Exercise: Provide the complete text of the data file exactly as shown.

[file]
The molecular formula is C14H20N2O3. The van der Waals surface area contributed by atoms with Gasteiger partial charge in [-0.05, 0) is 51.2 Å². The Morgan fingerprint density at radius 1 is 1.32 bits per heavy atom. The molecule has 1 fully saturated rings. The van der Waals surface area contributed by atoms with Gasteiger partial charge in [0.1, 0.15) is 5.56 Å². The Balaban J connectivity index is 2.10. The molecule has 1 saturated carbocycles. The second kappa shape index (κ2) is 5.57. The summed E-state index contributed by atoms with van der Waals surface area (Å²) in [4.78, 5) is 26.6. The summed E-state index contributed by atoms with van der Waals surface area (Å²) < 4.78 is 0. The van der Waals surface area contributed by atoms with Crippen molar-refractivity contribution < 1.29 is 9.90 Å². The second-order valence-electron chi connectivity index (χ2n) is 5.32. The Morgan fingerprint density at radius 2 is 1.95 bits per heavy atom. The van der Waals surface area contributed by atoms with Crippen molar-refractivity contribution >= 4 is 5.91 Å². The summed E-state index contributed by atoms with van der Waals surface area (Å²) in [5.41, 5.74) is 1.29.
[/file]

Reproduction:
The molecular formula is C14H20N2O3. The van der Waals surface area contributed by atoms with Gasteiger partial charge in [-0.05, 0) is 51.2 Å². The Morgan fingerprint density at radius 1 is 1.32 bits per heavy atom. The molecule has 1 fully saturated rings. The van der Waals surface area contributed by atoms with Gasteiger partial charge in [0.1, 0.15) is 5.56 Å². The Balaban J connectivity index is 2.10. The molecule has 1 saturated carbocycles. The second kappa shape index (κ2) is 5.57. The summed E-state index contributed by atoms with van der Waals surface area (Å²) in [4.78, 5) is 26.6. The summed E-state index contributed by atoms with van der Waals surface area (Å²) < 4.78 is 0. The van der Waals surface area contributed by atoms with Crippen molar-refractivity contribution < 1.29 is 9.90 Å². The second-order valence-electron chi connectivity index (χ2n) is 5.32. The Morgan fingerprint density at radius 2 is 1.95 bits per heavy atom. The van der Waals surface area contributed by atoms with Crippen molar-refractivity contribution >= 4 is 5.91 Å². The summed E-state index contributed by atoms with van der Waals surface area (Å²) in [5.41, 5.74) is 1.29.